By: Randall Van Wagner
Now that the leaves have fallen off and the crops are in, we move into the season of erosion. It’s inevitable when soil is left bare and exposed.
The main elements that cause the erosion are snow, ice, wind and, perhaps the most damaging, water.
Water will take that precious topsoil out to the drains, creeks, the Thames River and eventually end up at the bottom of Lake Erie. This is evident by the giant brownish plumes seen on Lake St Clair and Lake Erie from Google Earth images.
So what’s the big deal? I’ve heard some guys say, “My soil blows over to my neighbour’s property, and then years later it blows back over here.”
It is a big deal, as our soils are precious. They were made more than 10,000 years ago, when the glaciers retreated north. Once you lose that organic top layer, you don’t get it back. Instead, one would have to add in nutrients artificially through the use of fertilizers. This becomes an expense that is just part of the operation.
Not only will there be added costs to the landowner, but society loses as well. Aquatic ecosystems downstream are severely degraded. Many of our native freshwater fish and mussels are at risk or have been endangered for years, or even extirpated (they won’t be coming back). This is mainly from siltation of the waterways.
Then there is also the P word: Phosphorus. It’s attached to the soil and ends up again downstream into poor old Erie.
Let’s keep it positive and think about an alternative situation. Did you know some cultures don’t believe in leaving soils exposed? They believe the land should be continuously covered in vegetation or at least quickly re-vegetated after a harvest.
The agricultural academics at neighbouring Ridgetown College recommended years ago to use no-till practices, leaving debris such as corn stalks or soybean stubble on the land, with no need to mechanically till at all, as it not only improves soil structure and replenishes the organics but reduces soil erosion.
Another option is cover crops – such as clover – that are planted after a harvest or in between cash-crop rotations, again proven by the academics and scientists as quite a cheap method that protects and improves soil condition.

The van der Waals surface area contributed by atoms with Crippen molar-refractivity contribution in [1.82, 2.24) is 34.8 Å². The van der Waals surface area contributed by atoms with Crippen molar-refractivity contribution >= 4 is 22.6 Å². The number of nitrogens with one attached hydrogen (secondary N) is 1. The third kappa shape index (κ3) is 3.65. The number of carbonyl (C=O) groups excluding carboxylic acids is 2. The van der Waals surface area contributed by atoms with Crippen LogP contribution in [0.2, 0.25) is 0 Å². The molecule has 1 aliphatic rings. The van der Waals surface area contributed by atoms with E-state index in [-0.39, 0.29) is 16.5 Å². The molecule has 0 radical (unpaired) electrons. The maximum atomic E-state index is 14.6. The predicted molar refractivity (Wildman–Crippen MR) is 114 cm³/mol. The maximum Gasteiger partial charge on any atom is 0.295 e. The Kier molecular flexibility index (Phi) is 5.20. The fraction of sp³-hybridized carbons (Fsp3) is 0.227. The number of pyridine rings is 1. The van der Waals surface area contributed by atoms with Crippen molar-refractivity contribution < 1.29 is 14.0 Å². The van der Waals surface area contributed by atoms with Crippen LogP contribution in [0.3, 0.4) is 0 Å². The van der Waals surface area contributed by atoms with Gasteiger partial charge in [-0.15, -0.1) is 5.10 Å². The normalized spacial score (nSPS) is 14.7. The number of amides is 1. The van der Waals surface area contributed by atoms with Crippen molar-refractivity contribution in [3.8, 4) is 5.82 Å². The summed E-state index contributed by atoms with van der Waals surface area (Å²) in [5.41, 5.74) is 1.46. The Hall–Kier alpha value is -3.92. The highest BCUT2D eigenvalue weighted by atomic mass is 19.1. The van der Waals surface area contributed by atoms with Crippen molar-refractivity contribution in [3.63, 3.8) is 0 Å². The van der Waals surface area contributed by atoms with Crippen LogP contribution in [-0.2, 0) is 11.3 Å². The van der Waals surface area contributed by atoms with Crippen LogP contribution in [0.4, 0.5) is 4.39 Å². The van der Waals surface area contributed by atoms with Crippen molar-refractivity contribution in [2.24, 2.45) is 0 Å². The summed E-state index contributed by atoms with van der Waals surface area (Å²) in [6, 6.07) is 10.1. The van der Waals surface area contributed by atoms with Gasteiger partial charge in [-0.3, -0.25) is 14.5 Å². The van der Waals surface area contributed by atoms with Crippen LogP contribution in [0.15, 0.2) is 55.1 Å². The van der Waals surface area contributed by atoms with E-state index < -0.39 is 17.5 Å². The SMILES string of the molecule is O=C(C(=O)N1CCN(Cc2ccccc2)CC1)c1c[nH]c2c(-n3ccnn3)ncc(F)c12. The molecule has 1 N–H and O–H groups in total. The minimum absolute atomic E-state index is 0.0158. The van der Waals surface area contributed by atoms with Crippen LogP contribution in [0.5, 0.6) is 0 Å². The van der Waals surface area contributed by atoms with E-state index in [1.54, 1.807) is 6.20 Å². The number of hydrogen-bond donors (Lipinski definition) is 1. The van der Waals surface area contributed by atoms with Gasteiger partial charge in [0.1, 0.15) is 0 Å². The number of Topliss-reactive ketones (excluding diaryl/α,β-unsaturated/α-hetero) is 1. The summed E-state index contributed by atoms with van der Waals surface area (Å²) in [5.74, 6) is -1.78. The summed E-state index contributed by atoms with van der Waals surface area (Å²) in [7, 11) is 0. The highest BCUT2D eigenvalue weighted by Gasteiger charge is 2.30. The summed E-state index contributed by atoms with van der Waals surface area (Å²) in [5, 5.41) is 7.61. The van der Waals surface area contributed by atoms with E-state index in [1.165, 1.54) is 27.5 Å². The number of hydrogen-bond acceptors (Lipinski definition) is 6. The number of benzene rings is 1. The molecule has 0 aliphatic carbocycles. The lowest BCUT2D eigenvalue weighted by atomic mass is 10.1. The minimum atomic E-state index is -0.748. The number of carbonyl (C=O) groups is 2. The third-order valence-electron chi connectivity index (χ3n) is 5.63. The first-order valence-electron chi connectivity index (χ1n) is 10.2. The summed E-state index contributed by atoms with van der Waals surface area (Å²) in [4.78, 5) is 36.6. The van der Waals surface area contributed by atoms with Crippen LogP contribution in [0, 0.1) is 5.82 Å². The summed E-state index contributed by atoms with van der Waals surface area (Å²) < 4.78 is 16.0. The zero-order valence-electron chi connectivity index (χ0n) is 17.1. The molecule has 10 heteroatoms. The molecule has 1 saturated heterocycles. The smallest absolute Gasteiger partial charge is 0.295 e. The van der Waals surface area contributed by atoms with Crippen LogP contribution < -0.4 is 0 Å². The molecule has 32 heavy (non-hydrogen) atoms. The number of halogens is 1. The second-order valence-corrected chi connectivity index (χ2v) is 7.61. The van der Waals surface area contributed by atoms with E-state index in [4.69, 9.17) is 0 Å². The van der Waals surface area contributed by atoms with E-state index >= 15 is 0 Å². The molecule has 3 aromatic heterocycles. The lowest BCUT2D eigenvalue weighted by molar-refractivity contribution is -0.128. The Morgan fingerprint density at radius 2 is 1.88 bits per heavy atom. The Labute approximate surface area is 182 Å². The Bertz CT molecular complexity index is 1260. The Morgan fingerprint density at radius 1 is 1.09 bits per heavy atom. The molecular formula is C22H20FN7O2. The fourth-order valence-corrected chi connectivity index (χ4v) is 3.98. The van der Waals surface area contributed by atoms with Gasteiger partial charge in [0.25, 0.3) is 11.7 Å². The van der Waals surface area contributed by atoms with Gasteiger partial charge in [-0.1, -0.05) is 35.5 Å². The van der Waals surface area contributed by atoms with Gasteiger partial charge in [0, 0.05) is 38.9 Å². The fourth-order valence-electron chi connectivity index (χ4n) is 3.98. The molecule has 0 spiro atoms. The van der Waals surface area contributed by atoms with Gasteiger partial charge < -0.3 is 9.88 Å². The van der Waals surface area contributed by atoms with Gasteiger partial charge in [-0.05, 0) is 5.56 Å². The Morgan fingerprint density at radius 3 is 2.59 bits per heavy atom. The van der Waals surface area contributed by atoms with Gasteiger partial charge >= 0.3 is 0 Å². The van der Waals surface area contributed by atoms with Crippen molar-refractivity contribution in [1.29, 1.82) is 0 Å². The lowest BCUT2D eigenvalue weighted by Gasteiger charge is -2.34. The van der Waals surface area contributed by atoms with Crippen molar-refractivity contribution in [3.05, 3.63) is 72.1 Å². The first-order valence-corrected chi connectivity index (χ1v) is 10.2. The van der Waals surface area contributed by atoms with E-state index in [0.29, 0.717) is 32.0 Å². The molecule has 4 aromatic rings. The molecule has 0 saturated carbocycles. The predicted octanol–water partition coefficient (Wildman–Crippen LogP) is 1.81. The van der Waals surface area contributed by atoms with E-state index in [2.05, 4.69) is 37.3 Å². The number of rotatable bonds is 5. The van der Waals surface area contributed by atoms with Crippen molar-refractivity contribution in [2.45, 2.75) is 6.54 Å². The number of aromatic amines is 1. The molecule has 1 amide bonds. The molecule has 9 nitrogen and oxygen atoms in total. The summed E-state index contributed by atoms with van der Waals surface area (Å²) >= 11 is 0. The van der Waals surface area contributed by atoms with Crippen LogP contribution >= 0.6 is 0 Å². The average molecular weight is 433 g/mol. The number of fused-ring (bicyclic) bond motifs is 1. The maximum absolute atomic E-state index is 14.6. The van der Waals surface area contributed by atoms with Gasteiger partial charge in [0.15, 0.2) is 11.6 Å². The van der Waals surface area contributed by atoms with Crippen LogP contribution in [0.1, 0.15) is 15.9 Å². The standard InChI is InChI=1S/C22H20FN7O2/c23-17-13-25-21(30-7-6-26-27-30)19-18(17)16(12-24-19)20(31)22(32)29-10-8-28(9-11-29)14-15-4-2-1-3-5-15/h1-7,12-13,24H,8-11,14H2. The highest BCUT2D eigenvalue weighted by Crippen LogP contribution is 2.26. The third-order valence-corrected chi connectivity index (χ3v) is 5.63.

Our farmer friend in Merlin, Blake Vince, has professionally spoken about the huge benefits to multi-species cover crops that additionally help our pollinators and reduce the need for mechanical tilling while keeping the soil on the land.
Check out Blake’s work on twitter – @blake_vince. Bob Kerr is another local soil hero in C-K that understands the importance of cover crops and no-till practices.
Producers may say, “Certain land needs to be worked up.” Sure, I understand site prep, compaction, etc. can be rectified or improved by tilling.
A compromise would be to leave some narrow strips of land called “buffer strips” around our watercourses. These permanently vegetated buffers will help keep the soil out of our waterways.
The Lower Thames Valley Conservation Authority has partnered with ALUS (Alternative Land Use Services) Canada to help fund the costs and compensate landowners for taking land out of production. Preventing soil in the drains in the first place could save us the costly cleanouts down the road. Perhaps the money saved there could fund the ALUS program further. Boy, that sounds like a good pilot project. If you don’t believe me, watch the Netflix documentary, Kiss the Ground. It’s a great overview of the big picture here.
So science has proven these practices work, we have the know-how, and we could even make a name for ourselves and promote more agri tourism, which, by the way, is a huge new market that we barely tap into. This has become big business in the province. Ontario Farm Fresh’s latest research indicates that up to 1,700 farms in the province now offer markets of some kind, attracting six-million tourists and pumping more than $1.2 billion into the economy each year.
Everyone’s best interest would be met, even the next generation of farmers, who need productive, fertile lands and clean water for the grandkids to drink and fish out of. And hey, who knows, maybe some spin-off industries?
The Lower Thames Valley Conservation Authority will have multiple programs during 2021 that will offer financial incentives for farmers to reduce erosion and improve soil health. These programs will offer funds to plant cover crops or to conduct grid or zone soil sampling. To learn more about these programs contact the conservation authority’s agricultural program co-ordinator, or follow our social media channels for upcoming announcements.